The new orchestra gave its first concert Nov. 14, 1968. The program featured pieces by Hector Berlioz and Ottorino Respighi, and culminated in Dmitri Shostakovich's Symphony No. 5.
The orchestra grew, thanks in part to Mr. Hoffman's lobbying efforts.
"He was not afraid to get his hands dirty," said Don Owen, 80, the merged orchestra's founding principal trumpet. "He would go to the Rotary Club and the Lions Club and passionately explain that this area had to have an orchestra just as much as they had to have libraries and schools and hospitals."
In concerts, he sometimes brought in an accomplished solo violinist — his wife, Esther Glazer Hoffman. All four children were required to study an instrument. The family lived on Snell Isle and often gave chamber music performances in the area. They had been taken to rehearsals, concerts and parties with musicians since their childhood in Vancouver, British Columbia, where Mr. Hoffman served as music director from 1952 to 1964. All four went on to become professional classical musicians.
"If any of us had shown a complete indifference to music as a thing to spend a lot of time on, I think we would have been allowed to just leave it alone," said Joel Hoffman, 64, a composer and concert pianist. "I don't think we would have been allowed to not spend at least a year or two practicing an instrument."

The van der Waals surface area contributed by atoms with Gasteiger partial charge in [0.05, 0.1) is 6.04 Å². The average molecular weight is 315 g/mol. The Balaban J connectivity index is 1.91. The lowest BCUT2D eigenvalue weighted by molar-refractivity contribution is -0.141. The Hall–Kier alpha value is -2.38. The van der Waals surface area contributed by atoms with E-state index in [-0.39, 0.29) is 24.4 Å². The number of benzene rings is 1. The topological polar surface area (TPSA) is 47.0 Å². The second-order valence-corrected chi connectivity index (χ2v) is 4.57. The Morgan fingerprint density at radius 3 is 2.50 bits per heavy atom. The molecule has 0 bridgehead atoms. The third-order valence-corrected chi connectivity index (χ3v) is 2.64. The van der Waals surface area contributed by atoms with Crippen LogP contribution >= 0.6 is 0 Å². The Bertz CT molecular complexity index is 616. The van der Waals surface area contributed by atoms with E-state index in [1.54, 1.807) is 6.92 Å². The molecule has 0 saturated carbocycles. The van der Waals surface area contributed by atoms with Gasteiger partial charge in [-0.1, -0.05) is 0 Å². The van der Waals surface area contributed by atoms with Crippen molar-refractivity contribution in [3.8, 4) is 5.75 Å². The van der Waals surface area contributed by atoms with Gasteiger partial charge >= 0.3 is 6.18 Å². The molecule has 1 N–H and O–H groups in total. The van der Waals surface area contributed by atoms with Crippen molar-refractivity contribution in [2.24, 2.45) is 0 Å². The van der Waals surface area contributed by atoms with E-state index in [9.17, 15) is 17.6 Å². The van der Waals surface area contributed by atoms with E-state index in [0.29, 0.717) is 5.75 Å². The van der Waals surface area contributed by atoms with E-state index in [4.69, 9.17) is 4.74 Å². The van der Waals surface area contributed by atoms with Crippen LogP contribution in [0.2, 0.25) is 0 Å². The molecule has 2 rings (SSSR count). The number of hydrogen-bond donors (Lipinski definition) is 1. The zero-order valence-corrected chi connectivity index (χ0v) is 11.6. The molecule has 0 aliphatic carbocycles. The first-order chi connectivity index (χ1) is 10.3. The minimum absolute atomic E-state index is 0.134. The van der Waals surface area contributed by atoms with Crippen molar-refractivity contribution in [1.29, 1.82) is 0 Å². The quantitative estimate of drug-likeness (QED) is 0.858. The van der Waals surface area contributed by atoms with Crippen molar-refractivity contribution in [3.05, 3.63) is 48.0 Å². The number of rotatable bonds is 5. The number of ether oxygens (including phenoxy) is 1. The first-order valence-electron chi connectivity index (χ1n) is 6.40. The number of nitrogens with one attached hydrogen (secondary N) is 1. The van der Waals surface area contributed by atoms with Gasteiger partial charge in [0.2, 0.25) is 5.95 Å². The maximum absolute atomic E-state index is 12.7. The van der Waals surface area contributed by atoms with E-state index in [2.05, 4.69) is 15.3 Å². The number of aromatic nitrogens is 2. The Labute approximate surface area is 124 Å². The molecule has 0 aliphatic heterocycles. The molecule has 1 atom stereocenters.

Mr. Hoffman was born Nov. 26, 1924, in New York. When he was 6, his father, a violinist, placed a violin under his chin. He began studying the piano around the same time.
"Music was not natural for me," Mr. Hoffman told the Argentine newspaper La Nacion. "As a child I was doing things others were not doing. When they left school, others played baseball but I had to practice."
He discovered a talent for conducting early, debuting at 17 before the Philadelphia Orchestra. He served in the Army during World War II. In a tank riding through Belgium, he always had his violin with him and a score of Bach's Mass in B minor.
In Vancouver, he built what had been a fledging orchestra to a much higher level before being cut loose, his son said. He used a variety of reinforcements to prod Florida Gulf Coast Symphony musicians to play at their best, from an approving glance to public reproach.